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Scott G. Winterton, KSL

Utah gymnastics ready for nationals as 'underdog'

By Holli Joyce, Contributor | Posted - Apr. 19, 2019 at 9:01 a.m.

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SALT LAKE CITY — It doesn’t matter what you did in the regular season. In the postseason, it matters who shows up on competition day.

The Utah gymnastics team is about to take on nationals for the 44th-consecutive year. While participating on the biggest stage in NCAA gymnastics is familiar, the set up this time is not.

This year marks the first time that the women’s gymnastics postseason has featured a four-team format instead of the six-team format used from 1987-2018. The change was made to end the two bye rotations necessary with six teams while still allowing 36 teams to qualify into regionals.

With the change comes more pressure. In the Super Six era, three teams qualified from each national semifinal to the biggest meet of the year. Now, it’s trimmed to two.

The Red Rocks have some familiarity with the new format, though, as they’re set to face conference rival UCLA, LSU and Michigan in the first semifinal on Friday — all opponents they’ve met this season.

“We’ve competed against all the teams, so we’re familiar with the kind of gymnastics they bring,” senior Kari Lee said.

Obviously, what happens at nationals isn’t set in stone. But the most likely outcome is defending national champion UCLA advancing and the second spot being a tight race between LSU and Utah.

LSU narrowly edged out Utah by .175 in the GymQuarters Invitational and .25 in the regional final. They’re thin margins and should show up again in the semifinal. Utah didn’t have a slow start this season like LSU did and edged out the Tigers in average scores on vault, floor and the all-around. The Red Rocks say their mistakes earlier this season is what cost them wins against LSU.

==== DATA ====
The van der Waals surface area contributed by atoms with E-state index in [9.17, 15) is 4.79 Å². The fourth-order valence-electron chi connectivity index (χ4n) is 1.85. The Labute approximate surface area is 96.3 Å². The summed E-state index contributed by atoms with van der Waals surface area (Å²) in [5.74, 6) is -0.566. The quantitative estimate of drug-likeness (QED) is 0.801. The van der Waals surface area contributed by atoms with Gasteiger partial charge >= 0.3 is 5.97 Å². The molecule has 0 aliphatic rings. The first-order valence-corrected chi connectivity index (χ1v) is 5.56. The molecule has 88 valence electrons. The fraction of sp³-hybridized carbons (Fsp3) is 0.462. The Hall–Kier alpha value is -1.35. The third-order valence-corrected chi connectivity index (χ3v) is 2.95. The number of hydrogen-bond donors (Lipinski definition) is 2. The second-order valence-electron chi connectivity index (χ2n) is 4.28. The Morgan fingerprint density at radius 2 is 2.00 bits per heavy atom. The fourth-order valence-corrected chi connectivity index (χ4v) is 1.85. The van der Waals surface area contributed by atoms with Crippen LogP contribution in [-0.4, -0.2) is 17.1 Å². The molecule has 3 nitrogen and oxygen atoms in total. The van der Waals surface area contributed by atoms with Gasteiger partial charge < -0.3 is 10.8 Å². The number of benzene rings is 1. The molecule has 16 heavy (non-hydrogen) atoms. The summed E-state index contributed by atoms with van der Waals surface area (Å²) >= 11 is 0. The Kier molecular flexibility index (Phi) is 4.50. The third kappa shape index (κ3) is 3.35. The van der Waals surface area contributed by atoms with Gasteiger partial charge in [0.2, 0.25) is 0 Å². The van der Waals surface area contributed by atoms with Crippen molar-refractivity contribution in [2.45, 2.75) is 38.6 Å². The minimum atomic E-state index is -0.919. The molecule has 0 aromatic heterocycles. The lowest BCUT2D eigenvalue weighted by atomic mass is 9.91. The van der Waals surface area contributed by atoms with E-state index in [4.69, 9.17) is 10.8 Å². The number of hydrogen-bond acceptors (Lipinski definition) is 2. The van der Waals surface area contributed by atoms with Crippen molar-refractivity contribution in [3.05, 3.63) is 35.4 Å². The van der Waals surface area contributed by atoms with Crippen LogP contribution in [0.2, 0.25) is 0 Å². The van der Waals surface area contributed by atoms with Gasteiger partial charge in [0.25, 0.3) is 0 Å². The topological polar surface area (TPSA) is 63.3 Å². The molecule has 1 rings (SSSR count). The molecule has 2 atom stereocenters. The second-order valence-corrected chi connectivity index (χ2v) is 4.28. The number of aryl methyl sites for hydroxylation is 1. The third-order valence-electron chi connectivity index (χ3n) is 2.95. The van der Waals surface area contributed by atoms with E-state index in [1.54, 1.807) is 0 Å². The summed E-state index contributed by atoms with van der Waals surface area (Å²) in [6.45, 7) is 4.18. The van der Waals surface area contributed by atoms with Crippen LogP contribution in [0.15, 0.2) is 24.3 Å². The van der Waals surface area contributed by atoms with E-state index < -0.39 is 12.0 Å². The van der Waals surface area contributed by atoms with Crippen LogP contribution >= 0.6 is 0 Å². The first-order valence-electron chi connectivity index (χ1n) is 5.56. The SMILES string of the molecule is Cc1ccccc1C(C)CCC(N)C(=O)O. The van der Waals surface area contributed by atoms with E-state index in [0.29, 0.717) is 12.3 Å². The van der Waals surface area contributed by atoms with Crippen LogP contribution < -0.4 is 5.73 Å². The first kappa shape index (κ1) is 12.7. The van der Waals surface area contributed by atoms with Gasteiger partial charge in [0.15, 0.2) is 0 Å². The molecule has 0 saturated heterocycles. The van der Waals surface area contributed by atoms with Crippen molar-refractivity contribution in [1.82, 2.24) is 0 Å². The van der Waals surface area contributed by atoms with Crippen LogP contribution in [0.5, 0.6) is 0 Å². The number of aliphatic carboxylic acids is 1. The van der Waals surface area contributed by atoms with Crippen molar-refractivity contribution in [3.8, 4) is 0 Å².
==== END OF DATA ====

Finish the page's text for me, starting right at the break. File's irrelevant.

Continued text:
“UCLA is our biggest rival, but they’re a very good team,” sophomore Sydney Soloski said. “We’ve been up there with (LSU) the whole time. Every meet we’ve gone against them, we’ve made mistakes.”

As for Michigan, the team has put up big scores, but its standard performance hasn’t met the average of the three other teams.

“We beat Michigan once, so in our minds we can do it again,” Soloski added.

Because Utah has a 1-4 record against its semifinal opponents, the only win coming against Michigan, the team feels like underdogs at nationals.

“I like being the underdog because no one is expecting you to win,” Lee said.

“It’s hard to go in as one of the top teams and having to live up to that expectation,” Soloski added. “People expect greatness from us, but not to be up there with everyone else and we definitely can be.”

As co-captain, Lee likes to remind the team about her freshman season when Utah was again an underdog. The Red Rocks struggled at regionals after senior Tory Wilson suffered a season-ending injury at the Pac-12 Championship. Their first two events were season lows and Utah barely escaped out of the Berkeley regional. The low-scoring effort sent Utah to nationals as the 12th and final seed.

What happened next on the NCAA gymnastics’ biggest stage was remarkable. The Red Rocks finished with Georgia Dabritz’s 9.975 vault and waited for Florida’s last competitor to know if they’d done enough to win the program’s 11th national title. But the Gators’ Alex McMurty’s 9.95 bars routine inched them ahead of the Red Rocks and Florida won the championship with a 197.85 while Utah was second with 197.80.

It’s a tale Lee loves to share again and again to engrain in her teammates’ heads that everyone is now on an even-playing field.

“I like to say it all the time,” Lee said. “We were the 12th seed going in and finished second. It doesn’t matter what seed you are going in or what ranking you are. It matters what you bring on that day.”

Utah will compete in the afternoon semifinal on Friday at 11 a.m. MDT. The meet will be televised on ESPN2.

Holli Joyce

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